My philosophy when it comes to giving grown children money is pretty simple.
If they are employed and otherwise responsible, I’m happy to give them a hundred here or a few hundred there for a phone bill or to register their car. They don’t have to pay me back. If they can’t afford their phone bill or to register their car themselves, the last thing they need is to owe me money.
My husband lets me take the lead on this. He has two sons from his first marriage and we’ve helped one out from time-to-time while he finds his feet as a responsible grownup. He never expects us to help and always offers to pay us back. He is employed. He is on the path. So we help out.
However so many parents are faced with the very real pressure of offering regular financial assistance to their kids, or large sums, because if they don’t help, their children can’t have the things in life we deem as normal, like a house.
It’s a real source of stress for parents of older children.
We’re already dealing with the Boomerang Generation – that generation of young ones who move back in with their parents to save for a house – and now we have Generation Sponge – that generation of young-uns who regularly request financial assistance from their parents.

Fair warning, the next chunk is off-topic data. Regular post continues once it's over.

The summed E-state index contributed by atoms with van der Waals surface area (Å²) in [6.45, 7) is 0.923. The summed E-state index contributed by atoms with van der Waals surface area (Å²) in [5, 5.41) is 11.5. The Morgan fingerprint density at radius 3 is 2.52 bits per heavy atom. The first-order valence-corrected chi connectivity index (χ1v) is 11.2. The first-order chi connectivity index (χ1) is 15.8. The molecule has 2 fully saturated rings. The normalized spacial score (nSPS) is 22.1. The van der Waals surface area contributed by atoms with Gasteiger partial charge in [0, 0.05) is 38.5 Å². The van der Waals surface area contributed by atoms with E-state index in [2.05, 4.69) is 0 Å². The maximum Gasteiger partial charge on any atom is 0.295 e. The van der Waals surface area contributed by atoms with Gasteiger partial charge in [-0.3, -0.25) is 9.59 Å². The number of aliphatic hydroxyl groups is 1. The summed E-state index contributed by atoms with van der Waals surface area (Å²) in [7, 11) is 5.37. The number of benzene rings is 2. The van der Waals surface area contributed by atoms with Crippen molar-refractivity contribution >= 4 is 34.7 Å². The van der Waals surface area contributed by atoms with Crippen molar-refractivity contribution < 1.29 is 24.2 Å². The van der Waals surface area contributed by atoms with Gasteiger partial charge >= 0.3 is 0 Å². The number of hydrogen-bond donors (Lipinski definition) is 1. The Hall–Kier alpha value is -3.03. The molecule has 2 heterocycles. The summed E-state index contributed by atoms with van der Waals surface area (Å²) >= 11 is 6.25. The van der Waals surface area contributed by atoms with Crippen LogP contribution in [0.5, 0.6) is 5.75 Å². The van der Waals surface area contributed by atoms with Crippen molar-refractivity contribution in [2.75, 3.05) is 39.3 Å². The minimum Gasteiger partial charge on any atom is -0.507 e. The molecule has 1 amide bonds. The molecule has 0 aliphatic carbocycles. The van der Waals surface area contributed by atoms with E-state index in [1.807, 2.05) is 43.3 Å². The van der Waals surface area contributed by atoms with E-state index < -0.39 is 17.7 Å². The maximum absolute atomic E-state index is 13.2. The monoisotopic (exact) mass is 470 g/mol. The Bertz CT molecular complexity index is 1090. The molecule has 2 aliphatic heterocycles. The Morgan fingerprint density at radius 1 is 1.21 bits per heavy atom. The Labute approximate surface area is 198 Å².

So far I’ve only had to deal with that sort of pressure from my stepsons, and most of that pressure has come from my husband and I. We wish we’d been able to help them out more when they are younger and we wish we could help them out much more now that they are older, employed, responsible and building decent lives for themselves. We can’t afford to pay for weddings and houses so we help them out in much smaller amounts and they don’t have to pay us back.
Sometimes though, it becomes too much.
A friend of mine is dealing with a son who has moved back in with her, again, after multiple failed attempts at living his own life.
She met up with me recently after arguing with him about how he was failing to afford his own life. She wants to retire and can’t see how that’s possible as long as he – a young able-bodied man – continues to drain her resources.
Then there’s the friend whose grown sons are not employed. So used to having their lives paid for their parents they’ve never had to find a proper job, bouncing from educational institution to educational institution, their education seeming to never come to an end.
I even know of cases where married couples with a child or two are moving back in with parents in order to be able to save for a house or for an expensive renovation.
Parents who are thinking of ways to fund their retirement in ten or twenty years time are even dipping into their superannuation funds to help children buy homes. Better that than letting them move in, right?